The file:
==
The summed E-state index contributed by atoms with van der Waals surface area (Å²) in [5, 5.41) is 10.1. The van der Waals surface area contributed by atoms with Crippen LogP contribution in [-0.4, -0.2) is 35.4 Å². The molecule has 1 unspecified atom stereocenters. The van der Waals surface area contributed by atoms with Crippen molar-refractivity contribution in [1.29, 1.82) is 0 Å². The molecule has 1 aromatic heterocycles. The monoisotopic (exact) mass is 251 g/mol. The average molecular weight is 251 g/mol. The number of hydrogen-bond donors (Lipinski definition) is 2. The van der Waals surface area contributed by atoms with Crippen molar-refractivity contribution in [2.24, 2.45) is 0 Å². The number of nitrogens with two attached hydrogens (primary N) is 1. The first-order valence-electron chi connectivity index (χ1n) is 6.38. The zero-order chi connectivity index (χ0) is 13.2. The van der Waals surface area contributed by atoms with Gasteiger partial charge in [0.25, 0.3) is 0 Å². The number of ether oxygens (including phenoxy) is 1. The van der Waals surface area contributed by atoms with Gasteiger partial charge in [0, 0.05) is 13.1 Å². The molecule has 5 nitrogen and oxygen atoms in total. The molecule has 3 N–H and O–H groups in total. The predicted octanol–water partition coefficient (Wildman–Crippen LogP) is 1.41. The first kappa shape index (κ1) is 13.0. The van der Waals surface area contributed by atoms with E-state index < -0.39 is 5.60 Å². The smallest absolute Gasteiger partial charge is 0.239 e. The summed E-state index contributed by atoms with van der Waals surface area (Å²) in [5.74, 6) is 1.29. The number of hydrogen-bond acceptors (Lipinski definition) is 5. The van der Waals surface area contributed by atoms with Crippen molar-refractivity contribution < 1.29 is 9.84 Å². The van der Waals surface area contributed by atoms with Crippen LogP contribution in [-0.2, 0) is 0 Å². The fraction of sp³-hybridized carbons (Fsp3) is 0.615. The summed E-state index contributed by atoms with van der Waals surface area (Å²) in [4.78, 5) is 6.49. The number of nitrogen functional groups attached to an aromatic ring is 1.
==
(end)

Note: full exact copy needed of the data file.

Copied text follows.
The summed E-state index contributed by atoms with van der Waals surface area (Å²) in [5, 5.41) is 10.1. The van der Waals surface area contributed by atoms with Crippen LogP contribution in [-0.4, -0.2) is 35.4 Å². The molecule has 1 unspecified atom stereocenters. The van der Waals surface area contributed by atoms with Crippen molar-refractivity contribution in [1.29, 1.82) is 0 Å². The molecule has 1 aromatic heterocycles. The monoisotopic (exact) mass is 251 g/mol. The average molecular weight is 251 g/mol. The number of hydrogen-bond donors (Lipinski definition) is 2. The van der Waals surface area contributed by atoms with Crippen molar-refractivity contribution in [2.24, 2.45) is 0 Å². The number of nitrogens with two attached hydrogens (primary N) is 1. The first-order valence-electron chi connectivity index (χ1n) is 6.38. The zero-order chi connectivity index (χ0) is 13.2. The van der Waals surface area contributed by atoms with Gasteiger partial charge in [0.25, 0.3) is 0 Å². The number of ether oxygens (including phenoxy) is 1. The van der Waals surface area contributed by atoms with Gasteiger partial charge in [0, 0.05) is 13.1 Å². The molecule has 5 nitrogen and oxygen atoms in total. The molecule has 3 N–H and O–H groups in total. The predicted octanol–water partition coefficient (Wildman–Crippen LogP) is 1.41. The first kappa shape index (κ1) is 13.0. The van der Waals surface area contributed by atoms with E-state index < -0.39 is 5.60 Å². The smallest absolute Gasteiger partial charge is 0.239 e. The summed E-state index contributed by atoms with van der Waals surface area (Å²) in [5.74, 6) is 1.29. The number of hydrogen-bond acceptors (Lipinski definition) is 5. The van der Waals surface area contributed by atoms with Crippen molar-refractivity contribution < 1.29 is 9.84 Å². The van der Waals surface area contributed by atoms with Crippen LogP contribution in [-0.2, 0) is 0 Å². The fraction of sp³-hybridized carbons (Fsp3) is 0.615. The summed E-state index contributed by atoms with van der Waals surface area (Å²) in [4.78, 5) is 6.49. The number of nitrogen functional groups attached to an aromatic ring is 1.